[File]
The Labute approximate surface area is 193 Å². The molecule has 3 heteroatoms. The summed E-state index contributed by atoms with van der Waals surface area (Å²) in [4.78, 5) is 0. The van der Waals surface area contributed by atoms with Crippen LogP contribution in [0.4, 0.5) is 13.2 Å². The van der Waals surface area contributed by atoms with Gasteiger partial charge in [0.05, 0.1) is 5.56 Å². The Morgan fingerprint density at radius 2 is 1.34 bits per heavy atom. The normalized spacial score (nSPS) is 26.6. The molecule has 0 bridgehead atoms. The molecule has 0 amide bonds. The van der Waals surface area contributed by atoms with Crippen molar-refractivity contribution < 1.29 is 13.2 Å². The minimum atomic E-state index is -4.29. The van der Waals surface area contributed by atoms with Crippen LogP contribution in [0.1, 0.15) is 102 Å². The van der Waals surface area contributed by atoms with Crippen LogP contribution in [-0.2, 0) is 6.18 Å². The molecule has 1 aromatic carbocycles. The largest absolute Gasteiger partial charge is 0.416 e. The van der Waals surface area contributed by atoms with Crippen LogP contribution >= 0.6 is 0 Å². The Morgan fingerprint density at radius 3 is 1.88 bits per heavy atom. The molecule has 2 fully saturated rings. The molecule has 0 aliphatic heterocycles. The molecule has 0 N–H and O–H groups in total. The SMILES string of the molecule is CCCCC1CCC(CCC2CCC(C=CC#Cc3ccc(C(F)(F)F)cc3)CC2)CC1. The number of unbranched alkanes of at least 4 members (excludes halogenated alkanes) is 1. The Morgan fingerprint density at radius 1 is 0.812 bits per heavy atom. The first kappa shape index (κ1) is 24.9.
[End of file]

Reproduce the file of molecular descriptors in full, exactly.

The Labute approximate surface area is 193 Å². The molecule has 3 heteroatoms. The summed E-state index contributed by atoms with van der Waals surface area (Å²) in [4.78, 5) is 0. The van der Waals surface area contributed by atoms with Crippen LogP contribution in [0.4, 0.5) is 13.2 Å². The van der Waals surface area contributed by atoms with Gasteiger partial charge in [0.05, 0.1) is 5.56 Å². The Morgan fingerprint density at radius 2 is 1.34 bits per heavy atom. The normalized spacial score (nSPS) is 26.6. The molecule has 0 bridgehead atoms. The molecule has 0 amide bonds. The van der Waals surface area contributed by atoms with Crippen molar-refractivity contribution < 1.29 is 13.2 Å². The minimum atomic E-state index is -4.29. The van der Waals surface area contributed by atoms with Crippen LogP contribution in [0.1, 0.15) is 102 Å². The van der Waals surface area contributed by atoms with Crippen LogP contribution in [-0.2, 0) is 6.18 Å². The molecule has 1 aromatic carbocycles. The largest absolute Gasteiger partial charge is 0.416 e. The van der Waals surface area contributed by atoms with Crippen LogP contribution >= 0.6 is 0 Å². The Morgan fingerprint density at radius 3 is 1.88 bits per heavy atom. The molecule has 2 fully saturated rings. The molecule has 0 aliphatic heterocycles. The molecule has 0 N–H and O–H groups in total. The SMILES string of the molecule is CCCCC1CCC(CCC2CCC(C=CC#Cc3ccc(C(F)(F)F)cc3)CC2)CC1. The number of unbranched alkanes of at least 4 members (excludes halogenated alkanes) is 1. The Morgan fingerprint density at radius 1 is 0.812 bits per heavy atom. The first kappa shape index (κ1) is 24.9.